Columbia’s female creators come together for confidence and support

Mengshin Lin
Members of Coalition of Female Creators engage with JackBox, a digital party game, during a Monday meeting at the Student Center.

As a television major, Lily Indie quickly grew frustrated by the male-dominated work and class environment around her.

Indie, a junior at Columbia, said at first she was not intimidated in her classes, but once she started on a group project, she struggled with feeling like she had to be better than her male partners. She said it always feels as though she has to prove herself.

“It is hard for [men] to see [things] through a female lens,” Indie said.

Initially, Indie was inspired to form an all-female comedy-specific group but then decided to create a more general space for all female and nonbinary creatives to come together. By actively creating work together and by having a genuine interest in women around them, Indie said the group developed quickly and easily.

Now in its second semester as an official student organization, the Coalition of Female Creators is geared toward self-care activities that recognize the personal strengths of the women and nonbinary creators in the group and that help them learn from constructive criticism.

“We have been trying to focus a lot more on fostering a community among us,” Indie said.

Lily Indie, the founder and president of Coalition of Female Creators, started the student organization last semester.

Kick-started in Fall 2019, the group holds weekly meetings Mondays from 4 to 6 p.m. in the Student Center to serve as a space for female and non-binary creators.

Going forward, Indie said she wants the group to boost its connection with other organizations on campus through lending their space for women to lead activities or discussions.

While March is International Women’s Month and an empowering opportunity for women to showcase their work, Indie said it is important for women to continually be vocal about their creative ideas throughout the year.

Lillian Pugh, a freshman filmmaking major, said it is important for people to take the time to learn more about women and nonbinary people who have done good things for the country, or in their field of interest, and find ways to support them. For Pugh, it all starts with loving and respecting oneself because doing so will then boost others.

“You don’t have to love every other woman,” Pugh said. “But you do have to respect her.”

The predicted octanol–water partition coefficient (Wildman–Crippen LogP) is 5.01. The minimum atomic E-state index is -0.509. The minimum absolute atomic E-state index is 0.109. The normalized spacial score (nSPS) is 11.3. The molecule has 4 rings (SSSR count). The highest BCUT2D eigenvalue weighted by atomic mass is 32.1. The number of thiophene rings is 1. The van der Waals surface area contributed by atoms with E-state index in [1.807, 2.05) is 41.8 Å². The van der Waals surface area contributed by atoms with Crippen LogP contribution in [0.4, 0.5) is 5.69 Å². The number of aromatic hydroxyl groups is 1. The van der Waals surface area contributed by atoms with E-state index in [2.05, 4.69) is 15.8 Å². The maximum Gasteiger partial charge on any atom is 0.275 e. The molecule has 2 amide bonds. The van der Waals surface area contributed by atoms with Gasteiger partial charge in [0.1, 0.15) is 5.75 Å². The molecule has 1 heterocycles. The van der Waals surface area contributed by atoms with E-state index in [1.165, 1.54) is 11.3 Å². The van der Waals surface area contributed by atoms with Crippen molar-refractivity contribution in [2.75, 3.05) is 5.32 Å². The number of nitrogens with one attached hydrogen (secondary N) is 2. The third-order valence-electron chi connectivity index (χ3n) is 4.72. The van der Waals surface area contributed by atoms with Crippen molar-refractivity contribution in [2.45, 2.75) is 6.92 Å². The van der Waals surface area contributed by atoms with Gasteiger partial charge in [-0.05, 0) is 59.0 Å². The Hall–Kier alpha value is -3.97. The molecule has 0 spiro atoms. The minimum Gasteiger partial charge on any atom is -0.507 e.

On Monday, March 2, the group gathered for a “Gamer Girls” night of activities and games to get to know everyone in attendance. The 14 female creators shared laughs and passed around Target-brand cheese crackers and chunky chocolate Chips Ahoy! cookies over rounds of Cards Against Humanity and JackBox.

Mengshin Lin
Coalition of Female Creators is a student organization that meets every Monday afternoon at the Student Center.

Kallie Dahlman, a sophomore filmmaking major and treasurer for the coalition, said she was looking for a solid group of girls to hang out with, and the coalition was the strongest place she has found on campus.

“This is a good group to find those connections, find girls who support each other,” Dahlman said. “[It is] a place to relax and relate to people comfortably.”

Aside from the coalition, Pugh is unaware of any other spaces on campus specifically female-focused.

Sharon Ross, an associate professor and associate chair in the Cinema and Television Arts Department, has been at the college since 2003, and said with media industries being male dominated, it is important for female students to learn how to network at the college because it will give them a pathway to do so in a professional setting.

Ross said the introduction of the #MeToo Movement was a big wake up call for the department; it was a moment for her to train the next generation of media makers. She added that the college can do more in acknowledging these issues through incorporating female-focused work in core curriculum and connecting across departments.

Freshman comedy writing and performance major Bella Thornton said she actively supports and makes space for other female creators because people have made space for her.

Thornton said without those opportunities, she would not have been able to muster the confidence in the work that she does today—which includes a student-run improv and sketch group, False Positives, that Thornton helped put together with Shelby Steele, a freshman comedy writing and performance major.

“If we are not opening up spaces to other female collaborators,” Thornton said, “we are closing down a part of ourselves that is looking for light and curiosity and engagement.”